Macroeconomic stability is a further consideration. If mining is allowed to continue crowding out manufacturing management of the national economy will be more uncertain and volatile. Mining investment and commodity prices are by nature highly cyclical, causing the economy to swing between boom and bust. With each future mining boom other trade-exposed sectors can be expected to be put under further pressure. In addition, Australia will be locked into a risky carbon-intensive export base, particularly exports of coal and liquid natural gas. These industries could face technological redundancy as alternative energy sources are developed. These fuel exports will threatened as other nations implement policies to limit their carbon emissions.
The nation’s trade balance and current account will also tend towards bigger deficits if there are no domestically-produced alternatives to imported manufactures. More money would then need to be borrowed offshore to buy the imported consumer and capital goods. Even with an over-valued Australian dollar, high commodity prices, record mineral export volumes and price deflation in many imported goods, trade surpluses have not been consistently achieved in recent years. Spending on imported manufactures tends to swamp exports revenues – and this imbalance can be expected to intensify. Payments for the imports of motor vehicles and parts - which is currently the nation’s second largest category of imported goods - are already roughly equivalent to the revenue obtained from the export of crude petroleum and liquefied natural gas (DFAT 2011).
With the decline of manufacturing, the shift to a dual economy is becoming more pronounced. The economy is splitting into two industry clusters. One relatively small group, mainly comprising the resource extraction and finance sectors, has high productivity (measured in terms of the value of output per hours worked) and above average wages. The other group comprises diverse activities like aged care, child care, retail, cleaning, security guards, transport, mechanical repair and education and training, having generally lower productivity (as conventionally measured) and low wages. It is in the latter industry group that most of the job growth is occurring. Over the years from 2000 to 2011, around 80% of Australian net employment increase (adjusted for hours worked) was in industries that have below average productivity.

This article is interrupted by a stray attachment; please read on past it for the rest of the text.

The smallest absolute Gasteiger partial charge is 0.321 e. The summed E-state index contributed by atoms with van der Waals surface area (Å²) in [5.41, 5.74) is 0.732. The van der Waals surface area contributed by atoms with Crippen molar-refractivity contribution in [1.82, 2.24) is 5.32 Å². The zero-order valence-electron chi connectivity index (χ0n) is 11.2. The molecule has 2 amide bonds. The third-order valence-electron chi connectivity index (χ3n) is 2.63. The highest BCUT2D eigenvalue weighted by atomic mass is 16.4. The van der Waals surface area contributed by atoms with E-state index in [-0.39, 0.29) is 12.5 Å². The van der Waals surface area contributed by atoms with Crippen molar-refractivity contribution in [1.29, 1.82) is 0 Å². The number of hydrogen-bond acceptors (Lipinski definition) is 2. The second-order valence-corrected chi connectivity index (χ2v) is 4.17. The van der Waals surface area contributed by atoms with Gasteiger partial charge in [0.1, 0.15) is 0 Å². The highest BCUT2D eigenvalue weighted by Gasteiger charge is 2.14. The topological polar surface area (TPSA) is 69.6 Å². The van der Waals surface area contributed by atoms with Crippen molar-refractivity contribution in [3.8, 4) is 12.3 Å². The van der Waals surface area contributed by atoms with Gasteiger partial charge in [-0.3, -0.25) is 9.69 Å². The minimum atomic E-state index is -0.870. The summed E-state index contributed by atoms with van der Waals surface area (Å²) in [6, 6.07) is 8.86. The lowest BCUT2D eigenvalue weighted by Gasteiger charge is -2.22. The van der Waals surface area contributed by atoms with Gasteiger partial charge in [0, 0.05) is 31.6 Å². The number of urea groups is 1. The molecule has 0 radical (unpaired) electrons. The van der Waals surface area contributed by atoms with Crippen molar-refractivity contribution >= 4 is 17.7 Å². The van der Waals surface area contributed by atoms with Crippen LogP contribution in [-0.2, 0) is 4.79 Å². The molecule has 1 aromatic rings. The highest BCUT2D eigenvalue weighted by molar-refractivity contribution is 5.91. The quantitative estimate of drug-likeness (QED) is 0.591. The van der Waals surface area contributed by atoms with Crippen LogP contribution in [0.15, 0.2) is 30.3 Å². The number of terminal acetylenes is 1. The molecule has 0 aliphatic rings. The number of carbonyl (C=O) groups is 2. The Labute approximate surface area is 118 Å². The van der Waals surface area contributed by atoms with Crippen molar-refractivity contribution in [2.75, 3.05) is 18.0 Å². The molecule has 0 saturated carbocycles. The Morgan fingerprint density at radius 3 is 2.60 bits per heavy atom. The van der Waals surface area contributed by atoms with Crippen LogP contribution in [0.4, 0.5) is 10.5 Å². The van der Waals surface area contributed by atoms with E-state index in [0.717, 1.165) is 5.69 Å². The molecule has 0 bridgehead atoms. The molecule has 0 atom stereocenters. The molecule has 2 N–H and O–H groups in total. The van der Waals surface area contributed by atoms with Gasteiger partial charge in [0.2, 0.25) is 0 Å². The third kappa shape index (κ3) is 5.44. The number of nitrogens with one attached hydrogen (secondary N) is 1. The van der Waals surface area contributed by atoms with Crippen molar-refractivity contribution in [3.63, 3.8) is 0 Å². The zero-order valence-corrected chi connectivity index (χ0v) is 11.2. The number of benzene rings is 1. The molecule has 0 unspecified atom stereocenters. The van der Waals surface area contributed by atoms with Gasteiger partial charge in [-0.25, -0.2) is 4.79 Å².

Food security is looming as a further problem, and here too the decline of manufacturing is a contributory factor. Historically, the food processing sector has supplied domestic food needs and generated significant export revenues. But the overvalued Australian dollar and the large grocery retailers are squeezing prices paid to suppliers and using imported house brands. Based on current trends, in about three years time Australia is likely to be a net importer of processed foods. The economy would then become even more dependent on its export of unprocessed agricultural and mineral commodities.
Finally, we need to recognise the connection with environmental stresses. People often think of manufacturing as ‘dirty’ industries, and indeed there is much that has to be done to reduce environmental damage by specific industries that have caused problems of pollution. However, looked at more broadly, a continued decline of the manufacturing sector can be seen as creating other environmental hazards. Meanwhile, the general decline of manufacturing in Australia would tend to lock us out as a producer of the alternative energy products. Increased dependence on unprocessed agricultural and mineral products will increase pressure for further land clearing, opening of national parks to development, and environmental damage to water tables, rivers and oceans.
What is to be done?
Developing a systematic industry policy is imperative for the nation’s future. Policy makers need to abandon the infantile dichotomy between free trade and protection, recognising that all governments support industries for a variety of economic, social and ideological reasons.
Consider, for example, the Australian superannuation industry, the majority of which is based on private retail funds. It benefits hugely from the compulsory nature of contributions and the annual $32bn in tax concessions on fund earnings and contributions. The private health industry benefits from the $1.6bn received each year by health fund members. Finally, the Australian banking sector is effectively government guaranteed – ‘too big to fail’. The result of the government’s ‘four pillar’ banking policy is that Australian banking is one of the most concentrated and profitable oligopolies in the developed world.